The level of charitable giving that exists in Southwest Florida is truly impressive, especially in recent years as the tough economy has limited the ability for some to donate at previous levels. This month we offer several examples of the benevolent many, from large companies and small businesses to employees and volunteers, who selflessly step up to help others, despite challenges that have tightened the purse strings.
One such story involves 16-year old Sierra Alexa Hixenbaugh, an Ida Baker student who committed suicide in September. Sierra’s family was unable to pay for a proper burial, and when word of that got out, the generosity poured in. More than 60 businesses and individuals gave time, resources and donations so that she could be laid to rest in peace. The actions comforted the grieving family, which now wants everyone to know how much they appreciated the acts of kindness.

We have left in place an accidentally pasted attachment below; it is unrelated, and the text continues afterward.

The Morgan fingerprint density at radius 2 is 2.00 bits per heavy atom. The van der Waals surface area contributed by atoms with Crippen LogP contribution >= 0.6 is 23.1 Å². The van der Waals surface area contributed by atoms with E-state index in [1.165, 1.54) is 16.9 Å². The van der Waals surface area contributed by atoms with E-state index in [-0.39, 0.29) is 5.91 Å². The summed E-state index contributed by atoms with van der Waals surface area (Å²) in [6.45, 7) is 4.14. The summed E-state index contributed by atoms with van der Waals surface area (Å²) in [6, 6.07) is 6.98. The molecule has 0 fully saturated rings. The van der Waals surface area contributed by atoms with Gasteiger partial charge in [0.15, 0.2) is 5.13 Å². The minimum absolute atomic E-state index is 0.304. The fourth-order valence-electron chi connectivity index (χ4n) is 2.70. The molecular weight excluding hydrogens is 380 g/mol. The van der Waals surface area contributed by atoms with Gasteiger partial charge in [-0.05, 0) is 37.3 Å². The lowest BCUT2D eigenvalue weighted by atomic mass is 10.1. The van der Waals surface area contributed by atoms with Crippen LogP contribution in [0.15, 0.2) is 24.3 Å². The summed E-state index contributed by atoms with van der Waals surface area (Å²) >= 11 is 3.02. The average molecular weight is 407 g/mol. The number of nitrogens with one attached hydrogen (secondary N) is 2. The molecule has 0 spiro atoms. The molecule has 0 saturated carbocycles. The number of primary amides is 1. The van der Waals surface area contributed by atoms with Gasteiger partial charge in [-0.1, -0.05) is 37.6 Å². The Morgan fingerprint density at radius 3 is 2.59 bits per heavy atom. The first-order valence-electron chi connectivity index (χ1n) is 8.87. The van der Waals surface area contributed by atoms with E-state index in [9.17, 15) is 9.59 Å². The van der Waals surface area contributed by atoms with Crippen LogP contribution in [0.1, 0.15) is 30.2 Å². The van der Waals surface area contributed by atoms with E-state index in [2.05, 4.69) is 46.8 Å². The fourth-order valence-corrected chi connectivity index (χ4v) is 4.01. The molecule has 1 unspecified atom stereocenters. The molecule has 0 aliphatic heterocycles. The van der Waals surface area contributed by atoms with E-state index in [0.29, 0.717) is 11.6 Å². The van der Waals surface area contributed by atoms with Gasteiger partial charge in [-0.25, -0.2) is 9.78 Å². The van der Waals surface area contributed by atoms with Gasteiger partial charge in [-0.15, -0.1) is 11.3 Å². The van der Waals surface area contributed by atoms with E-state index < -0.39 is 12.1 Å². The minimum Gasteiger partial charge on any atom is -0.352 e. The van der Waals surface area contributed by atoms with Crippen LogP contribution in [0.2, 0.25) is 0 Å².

The feature called “Benevolence Reigns, which starts on p. 26, provides many other accounts of charity— some that are familiar but several you may not have heard about.
Meet the Press
A big part of a journalist’s job is fielding story pitches and then deciding which ones will be published or played on the air. But when those stories don’t materialize, it can be frustrating for those who put in the hard work and passion to submit their proposals.
When that happens, we are often asked, “why?” There can be many reasons, so we have included in our Business Intelligence department a primer on strategies to convince editors and reporters to give your pitch the green light.
In Lee, Collier and Charlotte counties, 26.5 percent of the population was 65 and older in 2011, compared with 17.6 percent statewide. The “silver tsunami” of baby boomers and retirees hitting the region creates opportunities for entrepreneurs and big business, not to mention significant economic potential—think jobs—in an area that was hit hard by the housing crisis and high unemployment.
We cover the positive impact that the wave of retirees has on Southwest Florida, beginning on p. 18.